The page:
“Our water in Bibhuti’s hands? Has he suddenly become a God?”
In what can be one of the earliest saga of dam decommissioning, it is the Crown Prince of Uttarakut himself, Abhijit, who breaks open the dam to allow Muktadhara to flow freely again.
Abhijit’s allegiance is not fettered to a political region. It lies with the people, with his own self and finally, with Muktadhara. Like Nirjharer Swapnabhaga, Tagore talks of shackles and freedom: of the mind and of the flow.
“Is it a small thing, to control the turbulent power, whether it is outside us or within us?”
“Every man has the mystery of his inner life somewhere written in the outer world. The secret of my own life has its symbol in that waterfall of Muktadhara. When I saw its movements shackled I received a shock at the very root of my being. Where there is an obstruction, there can be no rest. The dam seems to be built on my life’s current. And I have come out into the road to set free its course.” Crown Prince Abhijit does set the Muktadhara free and in doing so, lays down his own life.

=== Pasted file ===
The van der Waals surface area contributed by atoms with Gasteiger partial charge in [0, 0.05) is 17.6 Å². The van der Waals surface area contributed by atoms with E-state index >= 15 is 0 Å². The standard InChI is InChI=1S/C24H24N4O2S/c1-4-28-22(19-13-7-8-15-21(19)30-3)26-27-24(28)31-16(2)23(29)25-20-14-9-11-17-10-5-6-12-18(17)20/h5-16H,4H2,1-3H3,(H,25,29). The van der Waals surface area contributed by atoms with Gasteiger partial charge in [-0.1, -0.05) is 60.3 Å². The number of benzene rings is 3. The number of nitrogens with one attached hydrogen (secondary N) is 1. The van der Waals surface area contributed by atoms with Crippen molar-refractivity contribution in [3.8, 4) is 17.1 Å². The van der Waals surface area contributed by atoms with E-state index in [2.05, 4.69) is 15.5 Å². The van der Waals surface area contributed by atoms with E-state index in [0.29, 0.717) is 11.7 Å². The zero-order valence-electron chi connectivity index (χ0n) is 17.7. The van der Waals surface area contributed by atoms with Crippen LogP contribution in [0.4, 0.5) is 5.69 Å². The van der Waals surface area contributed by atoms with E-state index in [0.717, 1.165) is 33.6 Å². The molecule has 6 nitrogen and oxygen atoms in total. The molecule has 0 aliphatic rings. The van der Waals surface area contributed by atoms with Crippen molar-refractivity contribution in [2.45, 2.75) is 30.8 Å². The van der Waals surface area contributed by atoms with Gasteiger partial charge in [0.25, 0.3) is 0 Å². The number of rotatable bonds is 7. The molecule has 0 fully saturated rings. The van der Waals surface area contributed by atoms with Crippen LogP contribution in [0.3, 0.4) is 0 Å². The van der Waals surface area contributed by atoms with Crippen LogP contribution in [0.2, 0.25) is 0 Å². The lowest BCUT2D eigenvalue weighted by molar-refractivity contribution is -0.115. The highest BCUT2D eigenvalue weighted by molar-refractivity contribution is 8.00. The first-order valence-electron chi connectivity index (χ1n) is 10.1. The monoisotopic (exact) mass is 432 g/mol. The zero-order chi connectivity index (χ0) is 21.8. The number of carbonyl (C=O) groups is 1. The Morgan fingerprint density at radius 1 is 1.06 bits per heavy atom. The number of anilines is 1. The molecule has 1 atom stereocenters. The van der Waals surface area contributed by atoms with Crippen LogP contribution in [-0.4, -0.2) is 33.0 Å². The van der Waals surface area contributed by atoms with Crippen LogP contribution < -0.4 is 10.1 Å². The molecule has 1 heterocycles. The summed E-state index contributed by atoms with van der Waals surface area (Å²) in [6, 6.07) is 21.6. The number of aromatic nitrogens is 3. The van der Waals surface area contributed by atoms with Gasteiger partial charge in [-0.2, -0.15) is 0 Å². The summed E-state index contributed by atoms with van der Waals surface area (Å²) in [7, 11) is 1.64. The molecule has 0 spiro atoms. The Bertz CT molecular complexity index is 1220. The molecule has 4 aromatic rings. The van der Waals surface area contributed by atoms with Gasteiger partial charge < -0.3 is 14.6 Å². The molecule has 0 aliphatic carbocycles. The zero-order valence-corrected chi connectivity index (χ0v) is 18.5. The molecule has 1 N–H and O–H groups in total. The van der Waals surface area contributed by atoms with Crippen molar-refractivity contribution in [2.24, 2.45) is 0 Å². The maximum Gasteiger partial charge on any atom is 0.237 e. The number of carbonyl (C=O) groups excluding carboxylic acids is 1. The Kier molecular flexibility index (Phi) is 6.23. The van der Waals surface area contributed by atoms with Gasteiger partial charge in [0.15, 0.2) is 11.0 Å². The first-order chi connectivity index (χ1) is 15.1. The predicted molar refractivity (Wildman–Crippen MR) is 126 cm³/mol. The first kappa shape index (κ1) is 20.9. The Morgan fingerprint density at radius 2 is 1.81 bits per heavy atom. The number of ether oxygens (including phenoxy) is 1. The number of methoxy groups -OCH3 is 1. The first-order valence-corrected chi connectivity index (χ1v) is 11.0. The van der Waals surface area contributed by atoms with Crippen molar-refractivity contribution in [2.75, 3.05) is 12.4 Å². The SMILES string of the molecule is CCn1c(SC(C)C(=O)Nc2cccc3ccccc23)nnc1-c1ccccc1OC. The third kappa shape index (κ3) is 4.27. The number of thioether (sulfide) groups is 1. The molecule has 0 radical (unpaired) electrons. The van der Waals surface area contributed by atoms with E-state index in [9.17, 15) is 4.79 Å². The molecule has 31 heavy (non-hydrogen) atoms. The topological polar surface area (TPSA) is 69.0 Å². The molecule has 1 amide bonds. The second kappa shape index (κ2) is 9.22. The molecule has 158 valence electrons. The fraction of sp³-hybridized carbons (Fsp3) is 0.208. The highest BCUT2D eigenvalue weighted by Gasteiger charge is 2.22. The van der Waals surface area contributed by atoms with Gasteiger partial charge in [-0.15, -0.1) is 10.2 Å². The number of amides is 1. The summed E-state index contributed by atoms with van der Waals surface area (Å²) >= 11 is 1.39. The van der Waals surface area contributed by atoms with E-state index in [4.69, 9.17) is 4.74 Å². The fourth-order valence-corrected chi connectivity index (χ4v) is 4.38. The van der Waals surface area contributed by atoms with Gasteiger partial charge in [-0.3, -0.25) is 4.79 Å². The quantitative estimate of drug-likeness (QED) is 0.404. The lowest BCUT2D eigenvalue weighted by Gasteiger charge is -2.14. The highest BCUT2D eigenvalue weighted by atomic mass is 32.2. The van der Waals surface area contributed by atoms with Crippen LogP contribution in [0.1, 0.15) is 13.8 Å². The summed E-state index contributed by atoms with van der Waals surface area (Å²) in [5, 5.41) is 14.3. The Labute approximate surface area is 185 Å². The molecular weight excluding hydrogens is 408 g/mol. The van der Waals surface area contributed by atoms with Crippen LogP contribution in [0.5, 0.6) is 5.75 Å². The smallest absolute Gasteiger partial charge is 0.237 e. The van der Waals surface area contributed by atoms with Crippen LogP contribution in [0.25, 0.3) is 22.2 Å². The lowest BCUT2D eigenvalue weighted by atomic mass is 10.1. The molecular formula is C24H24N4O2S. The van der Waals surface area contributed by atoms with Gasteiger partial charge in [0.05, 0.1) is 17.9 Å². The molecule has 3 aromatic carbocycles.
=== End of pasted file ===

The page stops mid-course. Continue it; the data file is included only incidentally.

“Hark! What is that? What is that sound? It is laughter, bubbling up from the heart of the darkness. It is the sound of water. The sound grows in strength! My God! There is no doubt of it. The water of Muktadhara is freed!”
Many metaphors emerge from the play: That of jingoist Nationalism, fearing the “other”, hegemony of water, man vs machine: though not as a cliché. Tagore was a modernist. He did not oppose mechanisation just for the sake of it. As a rational mind, he did look at the cost benefit with open eyes, much, much ahead of the time. No wonder, the saga of free flowing river is performed in Bangladesh even today as India dams and diverts Padma through Farakka Barrage. He wrote Muktadhara even before the advent of the age of Large Dams in India, before he could see the shackled fate of Teesta, Padma and Ganga. His “Chhoto Nodi” Kopai is desiccating near Shantiniketan. Ichhamati is choking with silt and hardly has any freshwater.